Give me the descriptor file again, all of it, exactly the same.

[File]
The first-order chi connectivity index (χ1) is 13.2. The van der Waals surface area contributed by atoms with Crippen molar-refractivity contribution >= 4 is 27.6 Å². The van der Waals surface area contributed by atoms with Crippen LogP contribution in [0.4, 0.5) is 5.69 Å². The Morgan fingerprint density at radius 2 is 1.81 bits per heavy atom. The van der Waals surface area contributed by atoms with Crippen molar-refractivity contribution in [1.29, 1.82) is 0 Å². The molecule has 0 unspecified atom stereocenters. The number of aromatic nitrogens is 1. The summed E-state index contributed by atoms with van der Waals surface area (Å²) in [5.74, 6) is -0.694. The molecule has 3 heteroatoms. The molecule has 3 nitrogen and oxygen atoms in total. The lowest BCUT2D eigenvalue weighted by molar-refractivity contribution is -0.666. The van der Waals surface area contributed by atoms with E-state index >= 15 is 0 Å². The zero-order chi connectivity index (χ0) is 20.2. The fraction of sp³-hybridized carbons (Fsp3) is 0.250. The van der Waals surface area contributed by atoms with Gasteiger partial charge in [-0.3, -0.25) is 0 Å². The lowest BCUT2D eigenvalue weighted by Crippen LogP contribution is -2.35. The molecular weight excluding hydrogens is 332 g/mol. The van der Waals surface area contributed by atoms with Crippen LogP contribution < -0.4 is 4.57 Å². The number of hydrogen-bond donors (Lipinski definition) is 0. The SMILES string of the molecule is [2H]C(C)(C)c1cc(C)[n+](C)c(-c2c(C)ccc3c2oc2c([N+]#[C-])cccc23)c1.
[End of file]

The first-order chi connectivity index (χ1) is 13.2. The van der Waals surface area contributed by atoms with Crippen molar-refractivity contribution >= 4 is 27.6 Å². The van der Waals surface area contributed by atoms with Crippen LogP contribution in [0.4, 0.5) is 5.69 Å². The Morgan fingerprint density at radius 2 is 1.81 bits per heavy atom. The van der Waals surface area contributed by atoms with Crippen molar-refractivity contribution in [1.29, 1.82) is 0 Å². The molecule has 0 unspecified atom stereocenters. The number of aromatic nitrogens is 1. The summed E-state index contributed by atoms with van der Waals surface area (Å²) in [5.74, 6) is -0.694. The molecule has 3 heteroatoms. The molecule has 3 nitrogen and oxygen atoms in total. The lowest BCUT2D eigenvalue weighted by molar-refractivity contribution is -0.666. The van der Waals surface area contributed by atoms with E-state index >= 15 is 0 Å². The zero-order chi connectivity index (χ0) is 20.2. The fraction of sp³-hybridized carbons (Fsp3) is 0.250. The van der Waals surface area contributed by atoms with Gasteiger partial charge in [-0.3, -0.25) is 0 Å². The lowest BCUT2D eigenvalue weighted by Crippen LogP contribution is -2.35. The molecular weight excluding hydrogens is 332 g/mol. The van der Waals surface area contributed by atoms with Crippen LogP contribution < -0.4 is 4.57 Å². The number of hydrogen-bond donors (Lipinski definition) is 0. The SMILES string of the molecule is [2H]C(C)(C)c1cc(C)[n+](C)c(-c2c(C)ccc3c2oc2c([N+]#[C-])cccc23)c1.